Purple Line Derailed by at Least 1 Year

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The 2013 scheduled completion of the Purple Line will be pushed back at least a year as state officials try to shore up ridership estimates (Baltimore Sun story). The move, according to acting transportation Secretary John Porcari, is in anticipation of a high level of scrutiny from the Federal Transit Administration when the state eventually seeks federal fundingThe big for the $1.3 billion (light rail) project. Federal funding is always a major factor in infrastructure projects, but it is particularly important now given Maryland’s grim state budget projections.

We were looking forward to public meetings this spring/summer on the Draft Environmental Impact Statement, but those will certainly be delayed as well. From our view, the Purple Line is a central linchpin of the East Campus Development project. In meetings we’ve had with university administrators, it has been clear that space will be alloted for the transitway since it will inevitably be built after much of the construction on East Campus has already commenced. In the past we’ve supported the rail alignment directly through the project (as pictured above). From a very good source, it appears that that alignment will be pursued as opposed to the Paint Branch Parkway on-street alignment.

7 thoughts on “Purple Line Derailed by at Least 1 Year”

  1. Thanks for the scoop. I didn’t agree with your analysis so I decided not to link to it – if the ridership projections have gaping holes in them then we don’t want to risk the entire project just to speed it along.

    I’m not a federal funding expert, but I think it’s safe to say that highway funding is much more readily available and there is therefore a lot less scrutiny over projects.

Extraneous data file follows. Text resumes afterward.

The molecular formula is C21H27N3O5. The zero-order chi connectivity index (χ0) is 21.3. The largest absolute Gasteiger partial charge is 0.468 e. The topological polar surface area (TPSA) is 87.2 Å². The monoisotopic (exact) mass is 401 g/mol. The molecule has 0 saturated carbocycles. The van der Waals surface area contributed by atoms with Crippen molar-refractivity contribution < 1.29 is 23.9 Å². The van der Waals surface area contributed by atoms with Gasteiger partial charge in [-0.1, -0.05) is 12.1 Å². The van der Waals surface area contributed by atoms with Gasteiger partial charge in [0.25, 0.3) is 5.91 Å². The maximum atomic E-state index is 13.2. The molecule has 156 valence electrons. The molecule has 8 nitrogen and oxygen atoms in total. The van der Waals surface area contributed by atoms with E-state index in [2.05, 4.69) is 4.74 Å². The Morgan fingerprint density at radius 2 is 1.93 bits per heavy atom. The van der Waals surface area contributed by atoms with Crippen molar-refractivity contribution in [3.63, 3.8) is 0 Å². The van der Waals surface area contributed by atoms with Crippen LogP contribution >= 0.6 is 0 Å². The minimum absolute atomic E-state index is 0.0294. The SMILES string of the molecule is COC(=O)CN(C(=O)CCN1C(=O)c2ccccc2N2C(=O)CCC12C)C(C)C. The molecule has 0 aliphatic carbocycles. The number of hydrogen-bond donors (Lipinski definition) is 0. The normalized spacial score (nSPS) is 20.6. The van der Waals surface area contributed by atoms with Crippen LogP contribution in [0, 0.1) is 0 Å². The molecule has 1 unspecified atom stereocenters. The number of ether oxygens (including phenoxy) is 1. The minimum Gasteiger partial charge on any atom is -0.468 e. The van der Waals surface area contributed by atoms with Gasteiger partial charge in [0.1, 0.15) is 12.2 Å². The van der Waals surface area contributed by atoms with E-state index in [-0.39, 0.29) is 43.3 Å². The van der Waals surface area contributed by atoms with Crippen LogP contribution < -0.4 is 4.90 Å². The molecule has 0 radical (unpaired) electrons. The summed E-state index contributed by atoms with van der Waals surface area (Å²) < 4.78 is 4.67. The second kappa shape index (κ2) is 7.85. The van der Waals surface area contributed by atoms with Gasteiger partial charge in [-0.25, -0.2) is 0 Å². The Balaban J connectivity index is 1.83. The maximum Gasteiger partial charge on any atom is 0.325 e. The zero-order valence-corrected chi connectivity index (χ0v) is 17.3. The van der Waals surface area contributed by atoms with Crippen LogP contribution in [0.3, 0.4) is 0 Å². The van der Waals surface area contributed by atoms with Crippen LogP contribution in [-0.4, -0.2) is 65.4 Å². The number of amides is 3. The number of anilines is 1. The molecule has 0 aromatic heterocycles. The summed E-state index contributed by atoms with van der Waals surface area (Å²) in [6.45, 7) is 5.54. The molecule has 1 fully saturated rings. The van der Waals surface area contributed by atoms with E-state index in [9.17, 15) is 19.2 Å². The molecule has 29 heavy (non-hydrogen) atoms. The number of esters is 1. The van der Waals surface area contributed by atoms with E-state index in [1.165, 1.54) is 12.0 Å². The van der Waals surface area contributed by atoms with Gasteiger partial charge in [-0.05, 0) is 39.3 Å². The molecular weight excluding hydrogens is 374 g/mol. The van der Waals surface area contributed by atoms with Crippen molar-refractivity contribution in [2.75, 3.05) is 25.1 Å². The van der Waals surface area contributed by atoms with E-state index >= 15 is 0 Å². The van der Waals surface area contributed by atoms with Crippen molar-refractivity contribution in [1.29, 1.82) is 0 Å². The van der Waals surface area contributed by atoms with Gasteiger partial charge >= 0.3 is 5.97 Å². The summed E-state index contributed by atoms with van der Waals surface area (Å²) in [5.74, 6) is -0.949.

2. The delay is not surprising given the slow motion study of the past 3 years. The good news is John Porcari knows how to move the project forward. A bigger concern is that the current university administration will forget everything in the campus master plan in favor of mega parking garages.

  3. Money for highway construction generally comes from the Federal Highway Trust Fund which is distributed to the 50 states and the District of Columbia by a set formula. So projects in a state compete with other in state projects and not projects in other states. Mass transit projects compete with other projects throughout the country.

    I predict an enhanced interest in public transportation by the University and less interest in addditional parking garages. The University’s last parking garage cost $12,000 a space and I doubt if a garage can be built now for less than $20,000 a space.

  4. While I hope Councilman Catlin is correct, if the connector road – UM’s apparent top transportation priority – goes forward, the university will definitely need some big, ugly, new garages. Or will we clear more grass and trees so we can make more surface parking for tailgating space for all the new football fans filling the new deck. While an enhanced interest in transit would seem to make sense in this era of traffic congestion and global warming, the University of Maryland seems to be falling off the environmental bandwagen with the Departure of John Porcari.

  5. While I do believe that there is something to be said for highways inducing “sprawl” and entrenching the current pattern of land use (indeed I said it in the opinion column that led down the road to this site – http://media.www.diamondbackonline.com/media/storage/paper873/news/2006/05/08/Opinion/Rethinking.College.Park-2325497.shtml)
    I have trouble with the line of reasoning that assumes the connector road will necessitate new parking spaces a new garages. Indeed, the university’s student enrollment is almost completely level from year to year and has actually declined over the decades. Staff enrollment is also fairly stable I would guess and nearly everyone that commutes to campus is issued a parking permit.

    Many of the recently built parking garages on campus are simply a result of buildings being (and grass malls more recently) located on surface parking just as recommended in the Campus Master Plan – presumably because land is worth much more than in years past. East Campus will certainly add more net spaces because, unlike many undergraduates, the faculty housing will demand many 24-hour spaces.

  6. It’s really a shame that Porcari refuses to acknowledge the “elephant in the room”–the ICC. If the Ehrlich administration hadn’t focused exclusively on the Intercounty Connector while putting the Purple Line on the back burner, just think how much further along the latter would be by now.

    Governor O’Malley says he supports smarth growth and that he wants to reduce the state’s contribution to global warming. If so, he should cancel the wasteful, expensive ICC and make the Purple Line his top priority.

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